light-reflectors 5 are provided, these being secured to the member 2 and being of glass with reflecting surface or surfaces of such detail character as may be desired, the precise construction allowing of variation, while coming within the requirements of suitable light-reflecting action.
.Such reflectors also may, where desired, be in colors, red, etc., and the entire member 2 may if desiredbe in colors, althoughlordinarily white or aluminum finish is particularly desirable. The ground anchor 3 may desirably take a form capable of being easily driven or set into the ground, and in the particular form illustrated in Fig. 2, is a spear-like blade 3, adapted to be driven into position, and stand firmly. From the blade 3 projects an up-standing stem or shank 1, preferably integral, and to this shank the target support may be attached. In the particular form shown in Fig. 2, this involves a tubular section 8 adapted to seat over the stem 1 and be fastened thereto by suitable fastening, a set screw, or for instance a cotter pin taken through aligned holes in the tube 8 and stem. The upper end of the tube 8 is desirably closed over, as at I0, or it may be an integral part thereof as long as the upper end is rigid with the sleeve portion 8, and fastened suitably thereto is a spring I I, preferably a heavy coil spring, whose upper end is fastened in turn to the target member 2. The spring ll may be fastened to the top of tubular section 8 preferably by soldering the same thereto.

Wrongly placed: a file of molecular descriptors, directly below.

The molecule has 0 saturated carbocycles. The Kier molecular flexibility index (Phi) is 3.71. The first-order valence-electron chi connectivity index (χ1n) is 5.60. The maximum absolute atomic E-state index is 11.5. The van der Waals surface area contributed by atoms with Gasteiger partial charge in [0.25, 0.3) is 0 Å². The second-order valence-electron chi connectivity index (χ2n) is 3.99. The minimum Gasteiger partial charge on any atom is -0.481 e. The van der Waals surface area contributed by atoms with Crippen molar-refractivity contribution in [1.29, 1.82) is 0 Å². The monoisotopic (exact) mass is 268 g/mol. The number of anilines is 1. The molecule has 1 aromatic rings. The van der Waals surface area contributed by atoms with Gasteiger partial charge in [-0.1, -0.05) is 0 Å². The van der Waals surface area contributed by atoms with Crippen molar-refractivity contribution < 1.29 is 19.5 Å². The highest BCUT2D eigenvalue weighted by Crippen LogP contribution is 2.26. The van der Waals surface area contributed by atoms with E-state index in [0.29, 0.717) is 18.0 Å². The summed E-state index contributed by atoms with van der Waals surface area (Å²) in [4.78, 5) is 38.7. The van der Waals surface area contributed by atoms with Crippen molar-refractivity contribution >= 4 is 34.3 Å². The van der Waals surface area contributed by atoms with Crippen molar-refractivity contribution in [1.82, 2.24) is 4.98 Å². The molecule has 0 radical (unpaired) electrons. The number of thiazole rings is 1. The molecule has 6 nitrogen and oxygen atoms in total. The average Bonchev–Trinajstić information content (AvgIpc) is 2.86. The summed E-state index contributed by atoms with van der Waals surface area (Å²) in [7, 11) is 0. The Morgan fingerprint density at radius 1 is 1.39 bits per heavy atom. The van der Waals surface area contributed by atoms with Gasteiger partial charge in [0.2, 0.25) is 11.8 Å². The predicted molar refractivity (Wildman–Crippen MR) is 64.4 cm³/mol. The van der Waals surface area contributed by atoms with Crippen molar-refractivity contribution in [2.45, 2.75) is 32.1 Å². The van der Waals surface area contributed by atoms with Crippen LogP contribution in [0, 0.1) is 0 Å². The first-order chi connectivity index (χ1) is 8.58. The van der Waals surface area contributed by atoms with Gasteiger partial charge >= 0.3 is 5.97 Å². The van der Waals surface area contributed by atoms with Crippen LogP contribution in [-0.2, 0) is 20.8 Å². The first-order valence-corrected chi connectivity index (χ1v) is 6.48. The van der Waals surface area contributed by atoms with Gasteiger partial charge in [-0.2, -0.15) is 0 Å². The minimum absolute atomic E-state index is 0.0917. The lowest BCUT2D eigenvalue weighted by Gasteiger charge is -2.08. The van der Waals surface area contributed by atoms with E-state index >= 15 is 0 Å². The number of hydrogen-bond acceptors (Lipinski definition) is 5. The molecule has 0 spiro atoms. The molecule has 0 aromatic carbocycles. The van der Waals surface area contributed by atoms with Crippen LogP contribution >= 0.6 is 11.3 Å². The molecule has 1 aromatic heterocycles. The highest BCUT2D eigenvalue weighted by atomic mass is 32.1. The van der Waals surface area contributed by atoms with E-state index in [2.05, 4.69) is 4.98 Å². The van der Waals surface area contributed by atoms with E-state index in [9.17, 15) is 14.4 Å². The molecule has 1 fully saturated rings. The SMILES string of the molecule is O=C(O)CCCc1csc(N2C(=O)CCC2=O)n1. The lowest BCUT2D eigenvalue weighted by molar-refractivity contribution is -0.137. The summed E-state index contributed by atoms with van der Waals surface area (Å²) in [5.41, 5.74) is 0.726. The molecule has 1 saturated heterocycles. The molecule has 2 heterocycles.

As seen, in the installation of these devices, the ground anchor 3 is set in place, and the target and support assembly is positioned to the ground anchor, the tubular portion 8 seating over the shank or stem 1 thereof, and being pinned or otherwise suitably fastened. Such devices are preferably of a height such as to merely give good visibility, for example about sixteen inches being a desirable height, and even though there may be snow fall of ordinary character, the targets will still be visible. In the event that an automobile should swerve out of line and strike such target, by reason of the yielding support the device will merely be pushed down, and after the machine has passed over it will immediately straighten up again.